The Nigerian House of Representatives, has assured it is committed to ensuring effective regulation and enforcement of high professional standards within the food processing and agricultural sectors the economy.
The Deputy Speaker, House of Representatives, Hon Emeka Ihedioha stated this yesterday at the 37th annual international conference and annual general meeting (AGM) of the Nigerian Institute of Food Science and Technology, NIFST in Abuja.
Ihedioha who said that Nigeria had the potentials to feed its citizens and the rest of Africa, stressed the importance of high sustainable and quality food standards,adding that any nation that fails to feed its citizens is at danger of social vices.
“A nation that cannot feed its populace is vulnerable to social crisis,insecurity and external manipulations. This is why the National Assembly is firmly in support of the efforts to move the country away from a mono-product economy and accord food and agricultural sector a renewed attention in the scheme of things”, he said.
According to him, part of the efforts of the National Assembly to encourage the industry was demonstrated in the enactment of the law that gave the existence of the NIFST a legal backing.
The Deputy Speaker, who is a fellow of the institute, also explained that National Assembly have continued to review existing legislations within the food and agricultural sector with a view to strengthen them and making the sector “attractive and viable.” Such legislation according to him includes National Agency for Food, Drug Administration and Control, NAFDAC Act, among others.
He also pointed out that NIFST as a vital segment of the food and agricultural sector, “must” take adequate advantage of the transformation to establish their relevance in the economy.
In his speech, the minister of Health Prof Onyebuchi Chukwu highlighted the consequences of malnutrition in the economy, which he said has direct bearing on losses in productivity and increase in health care costs.
“Productive losses to individuals are estimated at more than 10 percent of lifetime earnings, and Gross Domestic Product, GDP lost to malnutrition runs as high as 2 to 3 percent.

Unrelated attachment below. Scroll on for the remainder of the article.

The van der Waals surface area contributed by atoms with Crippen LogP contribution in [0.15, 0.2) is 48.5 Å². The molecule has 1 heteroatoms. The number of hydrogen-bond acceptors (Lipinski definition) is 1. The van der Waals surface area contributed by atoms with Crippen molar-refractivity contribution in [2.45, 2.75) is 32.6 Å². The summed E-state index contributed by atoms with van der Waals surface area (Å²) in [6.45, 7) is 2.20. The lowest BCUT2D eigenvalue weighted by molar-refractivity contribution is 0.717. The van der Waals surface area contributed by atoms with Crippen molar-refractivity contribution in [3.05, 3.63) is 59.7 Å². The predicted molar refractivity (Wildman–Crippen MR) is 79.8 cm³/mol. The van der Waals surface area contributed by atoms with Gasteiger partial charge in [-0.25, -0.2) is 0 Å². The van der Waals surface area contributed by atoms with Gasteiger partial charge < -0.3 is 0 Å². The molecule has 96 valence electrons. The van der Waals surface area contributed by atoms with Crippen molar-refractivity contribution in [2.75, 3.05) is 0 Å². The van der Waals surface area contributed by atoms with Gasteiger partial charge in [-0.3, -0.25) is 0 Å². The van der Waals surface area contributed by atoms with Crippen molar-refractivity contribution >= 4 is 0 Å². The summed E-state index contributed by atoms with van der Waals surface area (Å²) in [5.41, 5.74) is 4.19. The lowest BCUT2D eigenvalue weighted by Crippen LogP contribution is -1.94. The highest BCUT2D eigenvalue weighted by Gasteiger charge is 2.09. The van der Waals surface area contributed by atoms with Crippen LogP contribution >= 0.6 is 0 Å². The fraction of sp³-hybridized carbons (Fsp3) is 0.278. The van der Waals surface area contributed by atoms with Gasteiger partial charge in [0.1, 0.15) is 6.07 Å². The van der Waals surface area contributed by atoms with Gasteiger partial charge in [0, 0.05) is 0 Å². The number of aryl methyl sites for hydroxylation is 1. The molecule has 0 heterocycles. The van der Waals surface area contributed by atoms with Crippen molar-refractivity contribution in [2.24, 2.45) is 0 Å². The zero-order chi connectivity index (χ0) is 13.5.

“Our national policy for food and nutrition is being revised at the moment to align it with global trends. In furtherance of this, we have gone ahead to undertake the costing of what it would take to scale up nutrition intervention in Nigeria”, said the Minister.
Earlier in his welcome address, the NIFST President Professor Lateef Sanni said the federal government’s inability to effectively control and eliminate food contaminants is creating an enormous economic loss to the country.
Prof. Sanni said the national potential for local and international food trade cannot be fully harnessed, if the existing poor food regulation is not addressed.
“Food safety is playing increasingly dominant role in governance globally in view of its impact on public health, agriculture, trade and investment, poverty, hunger and tourism”, he said.
According to the NIFEST boss, the enforcement of relevant existing food safety laws and regulations are not properly coordinated between various agencies of the government and between the three tiers of government and this is affecting the economy.
The cases of food borne illnesses keep increasing in the country because the government is lax on food regulation and monitoring, he said.
He however, pointed that Nigeria is expected to fulfill its obligation by ensuring the safety of its foods and food products to international consumers is guaranteed in line with agreed protocols of the UN conventions and declarations.